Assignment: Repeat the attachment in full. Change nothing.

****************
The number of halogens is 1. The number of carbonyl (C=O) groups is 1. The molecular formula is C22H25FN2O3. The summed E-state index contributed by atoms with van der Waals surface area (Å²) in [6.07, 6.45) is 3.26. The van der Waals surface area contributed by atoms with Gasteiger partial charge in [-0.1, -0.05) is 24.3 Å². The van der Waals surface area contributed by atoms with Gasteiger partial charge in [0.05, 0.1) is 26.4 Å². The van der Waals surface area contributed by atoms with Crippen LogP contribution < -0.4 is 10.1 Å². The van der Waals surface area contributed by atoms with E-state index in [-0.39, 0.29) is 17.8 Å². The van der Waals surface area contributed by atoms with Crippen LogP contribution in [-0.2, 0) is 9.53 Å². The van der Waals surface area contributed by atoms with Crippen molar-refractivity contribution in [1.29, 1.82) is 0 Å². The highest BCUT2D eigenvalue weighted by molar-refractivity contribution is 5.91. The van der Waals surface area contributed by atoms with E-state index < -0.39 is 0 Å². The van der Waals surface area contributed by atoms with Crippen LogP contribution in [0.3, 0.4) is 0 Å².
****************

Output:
The number of halogens is 1. The number of carbonyl (C=O) groups is 1. The molecular formula is C22H25FN2O3. The summed E-state index contributed by atoms with van der Waals surface area (Å²) in [6.07, 6.45) is 3.26. The van der Waals surface area contributed by atoms with Gasteiger partial charge in [-0.1, -0.05) is 24.3 Å². The van der Waals surface area contributed by atoms with Gasteiger partial charge in [0.05, 0.1) is 26.4 Å². The van der Waals surface area contributed by atoms with Crippen LogP contribution < -0.4 is 10.1 Å². The van der Waals surface area contributed by atoms with E-state index in [-0.39, 0.29) is 17.8 Å². The van der Waals surface area contributed by atoms with Crippen LogP contribution in [-0.2, 0) is 9.53 Å². The van der Waals surface area contributed by atoms with Crippen molar-refractivity contribution in [1.29, 1.82) is 0 Å². The highest BCUT2D eigenvalue weighted by molar-refractivity contribution is 5.91. The van der Waals surface area contributed by atoms with E-state index < -0.39 is 0 Å². The van der Waals surface area contributed by atoms with Crippen LogP contribution in [0.3, 0.4) is 0 Å².